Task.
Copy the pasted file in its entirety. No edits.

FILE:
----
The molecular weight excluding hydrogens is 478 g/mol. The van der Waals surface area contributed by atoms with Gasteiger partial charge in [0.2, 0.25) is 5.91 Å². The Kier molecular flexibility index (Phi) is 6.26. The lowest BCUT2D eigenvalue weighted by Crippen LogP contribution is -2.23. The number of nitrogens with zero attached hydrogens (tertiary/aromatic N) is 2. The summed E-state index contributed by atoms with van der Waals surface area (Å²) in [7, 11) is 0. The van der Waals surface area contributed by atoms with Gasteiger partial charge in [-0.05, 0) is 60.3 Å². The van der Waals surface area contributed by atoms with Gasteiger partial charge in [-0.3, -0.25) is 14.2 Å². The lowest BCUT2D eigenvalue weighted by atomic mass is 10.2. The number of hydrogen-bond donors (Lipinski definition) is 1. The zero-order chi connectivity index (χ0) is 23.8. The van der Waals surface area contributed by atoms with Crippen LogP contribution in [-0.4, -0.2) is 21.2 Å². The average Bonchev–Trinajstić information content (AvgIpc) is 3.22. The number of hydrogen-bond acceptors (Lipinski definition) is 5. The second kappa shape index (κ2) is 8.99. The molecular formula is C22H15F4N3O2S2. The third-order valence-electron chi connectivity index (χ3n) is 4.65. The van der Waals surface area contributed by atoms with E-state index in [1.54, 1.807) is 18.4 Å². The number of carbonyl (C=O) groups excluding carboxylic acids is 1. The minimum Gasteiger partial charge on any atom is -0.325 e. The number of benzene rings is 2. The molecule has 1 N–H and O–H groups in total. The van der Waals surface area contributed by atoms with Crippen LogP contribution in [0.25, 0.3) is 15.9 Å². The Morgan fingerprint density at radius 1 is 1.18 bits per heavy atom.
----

The molecular weight excluding hydrogens is 478 g/mol. The van der Waals surface area contributed by atoms with Gasteiger partial charge in [0.2, 0.25) is 5.91 Å². The Kier molecular flexibility index (Phi) is 6.26. The lowest BCUT2D eigenvalue weighted by Crippen LogP contribution is -2.23. The number of nitrogens with zero attached hydrogens (tertiary/aromatic N) is 2. The summed E-state index contributed by atoms with van der Waals surface area (Å²) in [7, 11) is 0. The van der Waals surface area contributed by atoms with Gasteiger partial charge in [-0.05, 0) is 60.3 Å². The van der Waals surface area contributed by atoms with Gasteiger partial charge in [-0.3, -0.25) is 14.2 Å². The lowest BCUT2D eigenvalue weighted by atomic mass is 10.2. The number of hydrogen-bond donors (Lipinski definition) is 1. The zero-order chi connectivity index (χ0) is 23.8. The van der Waals surface area contributed by atoms with Crippen LogP contribution in [-0.4, -0.2) is 21.2 Å². The average Bonchev–Trinajstić information content (AvgIpc) is 3.22. The number of hydrogen-bond acceptors (Lipinski definition) is 5. The second kappa shape index (κ2) is 8.99. The molecular formula is C22H15F4N3O2S2. The third-order valence-electron chi connectivity index (χ3n) is 4.65. The van der Waals surface area contributed by atoms with E-state index in [1.54, 1.807) is 18.4 Å². The number of carbonyl (C=O) groups excluding carboxylic acids is 1. The minimum Gasteiger partial charge on any atom is -0.325 e. The number of benzene rings is 2. The molecule has 1 N–H and O–H groups in total. The van der Waals surface area contributed by atoms with Crippen LogP contribution in [0.25, 0.3) is 15.9 Å². The Morgan fingerprint density at radius 1 is 1.18 bits per heavy atom.